All the stuff

It’s tough to ignore the constant cultural bombardment we experience as Americans that teaches that we are what we buy, that our worth and happiness are tied inextricably to the amount and type of stuff we possess.

And it’s therefore easy to get caught up in the syndrome of constant consumption (as well as constant work that provides the money that feeds that consumption).

Not surprisingly, all this leads to vast piles of stuff.

I am one of those people who live in a home with a two-car garage that is barely navigable by foot, so stacked is it with broken furniture, family memorabilia, damaged computer parts and a zillion boxes, unmarked, that contain everything from Christmas lights to old dishes to discarded (but not yet donated) clothing. And though all the stuff amassed and later “garaged” by my husband and me wouldn’t really get us ranked, thankfully, on the list of Americans who take their “stuff” too seriously, we seem to gather it at a pretty good pace anyway.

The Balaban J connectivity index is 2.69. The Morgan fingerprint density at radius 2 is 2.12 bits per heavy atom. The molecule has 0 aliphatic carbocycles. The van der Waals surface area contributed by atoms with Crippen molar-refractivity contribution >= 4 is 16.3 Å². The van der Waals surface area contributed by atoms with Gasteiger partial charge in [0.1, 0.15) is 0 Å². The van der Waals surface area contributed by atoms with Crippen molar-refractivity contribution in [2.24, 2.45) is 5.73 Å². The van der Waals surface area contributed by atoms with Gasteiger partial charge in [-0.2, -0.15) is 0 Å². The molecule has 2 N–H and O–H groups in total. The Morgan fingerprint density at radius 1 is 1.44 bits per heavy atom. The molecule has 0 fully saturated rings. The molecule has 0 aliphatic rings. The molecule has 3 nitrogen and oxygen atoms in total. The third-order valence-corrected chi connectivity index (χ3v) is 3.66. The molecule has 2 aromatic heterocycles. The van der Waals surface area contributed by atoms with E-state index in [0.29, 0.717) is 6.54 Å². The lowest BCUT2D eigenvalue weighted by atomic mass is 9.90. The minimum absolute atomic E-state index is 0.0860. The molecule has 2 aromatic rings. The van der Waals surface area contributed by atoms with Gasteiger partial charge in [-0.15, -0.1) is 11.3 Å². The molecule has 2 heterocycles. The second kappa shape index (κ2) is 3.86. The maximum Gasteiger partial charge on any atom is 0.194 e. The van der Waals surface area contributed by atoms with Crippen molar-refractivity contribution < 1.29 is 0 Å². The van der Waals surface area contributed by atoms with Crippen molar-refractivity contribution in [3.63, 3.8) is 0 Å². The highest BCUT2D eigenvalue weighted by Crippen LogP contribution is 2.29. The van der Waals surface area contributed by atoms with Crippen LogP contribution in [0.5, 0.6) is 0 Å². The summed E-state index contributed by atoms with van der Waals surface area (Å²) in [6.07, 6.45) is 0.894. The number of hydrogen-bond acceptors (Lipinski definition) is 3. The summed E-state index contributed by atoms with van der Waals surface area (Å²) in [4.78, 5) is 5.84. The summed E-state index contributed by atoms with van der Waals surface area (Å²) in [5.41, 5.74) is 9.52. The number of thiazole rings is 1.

What happens to everybody’s stuff?

In this week’s SN&R, Jaime O’Neill writes about one Sacramento family of auctioneers whose very mission in life is to deal with the stuff (at least what doesn’t go to the landfill or get immediately recycled). At the Auction Block Co. on 57th Street, a few generations of the Metzinger family purchase, organize, catalog, display and ultimately sell off at auction everything from furniture and jewelry to pottery and paintings. (See “Going, going, gone!”)

The story is terrific in its detail about how life works out for the things and the people who sell them in this “museum of memories,” as O’Neill calls it. But it’s also a giant reminder that the material stuff we so treasure is only ours for a little while; that our lives had better, therefore, be about more than the stuff.